Repossessions

The prospect of having your home repossessed is terrifying. You may be able to stop or postpone the repossession of your home with the help of one of our legal team. Postponing repossession involves being granted a suspension of the ‘warrant for repossession’. This will allow you to stay in your home for longer. Roskell Davies can give you legal advice prior to court action and can represent you in court. We can also give you legal support if you think your home is being illegally repossessed.

If you are facing repossession, one thing is utterly vital. Do not ignore the situation. Repossession happens in stages and you may be able to prevent repossession at any point along this line. You may be able to negotiate an alternative way of paying your mortgage with your lender, gain help from your local housing authority, or negotiate a sale and rent back agreement. The most important thing is to be proactive and to find out how and where you can get help.

The Repossession Process

Your mortgage lender must follow the correct procedure for a repossession to be legal. Repossession is always a last resort, not a first.

Initial contact: Your lender will contact you via post informing you of the legal reason for repossession. This most commonly mortgage arrears, you will be given a chance to contact them to discuss your financial circumstances and payment options for the missed payments. Take this opportunity and respond to all their calls and letters or you are more likely to be taken to court.

Repayment proposals: You must make a proposal of how you are going to repay your arrears. If you make an agreement of how to repay your mortgage arrears your lender should stop repossession proceedings. If you default on this agreement proceedings will recommence.

Reasons: If they do not agree to your proposal of repayment, they should give you reasons why they have turned your agreement down within 10 days. They may suggest an alternative repayment plan or the case may be referred to a solicitor at this point.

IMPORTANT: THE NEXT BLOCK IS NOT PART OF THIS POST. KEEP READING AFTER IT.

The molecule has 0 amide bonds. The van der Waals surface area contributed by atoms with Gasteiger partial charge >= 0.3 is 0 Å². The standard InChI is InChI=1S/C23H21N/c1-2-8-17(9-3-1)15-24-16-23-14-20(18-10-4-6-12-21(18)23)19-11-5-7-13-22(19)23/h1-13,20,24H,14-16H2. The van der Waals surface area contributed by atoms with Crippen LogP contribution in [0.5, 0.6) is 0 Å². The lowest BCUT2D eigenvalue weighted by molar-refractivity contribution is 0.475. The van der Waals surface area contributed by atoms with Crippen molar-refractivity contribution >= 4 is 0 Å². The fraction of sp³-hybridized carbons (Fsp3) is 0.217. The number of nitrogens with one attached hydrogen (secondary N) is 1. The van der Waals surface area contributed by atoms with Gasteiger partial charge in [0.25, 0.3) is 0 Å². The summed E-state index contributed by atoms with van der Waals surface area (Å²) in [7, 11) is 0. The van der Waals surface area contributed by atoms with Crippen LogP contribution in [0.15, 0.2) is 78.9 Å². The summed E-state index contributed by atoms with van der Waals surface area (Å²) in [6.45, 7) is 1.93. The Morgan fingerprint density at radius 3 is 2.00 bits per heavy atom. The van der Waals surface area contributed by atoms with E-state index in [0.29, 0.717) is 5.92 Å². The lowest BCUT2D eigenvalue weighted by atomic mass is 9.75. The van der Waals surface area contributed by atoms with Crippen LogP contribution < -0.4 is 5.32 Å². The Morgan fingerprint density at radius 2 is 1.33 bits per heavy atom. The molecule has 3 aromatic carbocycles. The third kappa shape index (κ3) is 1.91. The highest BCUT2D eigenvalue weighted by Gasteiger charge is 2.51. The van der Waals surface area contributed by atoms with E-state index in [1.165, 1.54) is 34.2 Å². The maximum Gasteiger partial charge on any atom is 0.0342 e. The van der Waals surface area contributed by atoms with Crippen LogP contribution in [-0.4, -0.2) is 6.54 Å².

Legal help: Once a solicitor becomes involved you must also contact a lawyer, Roskells will be just a phone call away at this point. If you have a low income you should be able to apply for legal aid to fund the cost of a solicitor. You will be given ten days to repay your arrears or propose another repayment plan. In this time it is very much still worth negotiating with your lender, you may still be able to avoid court.

Notice: If your lender is planning on taking you to court for a repossession hearing you must be given 15 days written warning, informed of the time and date of hearing and they must inform your council of their intentions 5 days before the hearing. You will be sent paperwork including a ‘claim form’ which you must complete and return. You must attend court in all circumstances, unless the hearing is cancelled or postponed.

Repossession hearing: your case will result in adjournment, dismissal, a ruling to allow you to stay in the property under certain conditions, a ruling to allow you time to sell your home to repay your debt, or an eviction.

Possession order: In the case of eviction the court will set a date you must vacate the property. If you do not vacate the property by the given date a bailiff’s warrant will be applied for and they will repossess the property. Bailiffs have the power to remove you from your home.

Contact Us

All initial repossession enquiries are offered completely free of charge. Call us free on 0800 142 2901 or fill in an online enquiry. We will do all we can to help you at this difficult time.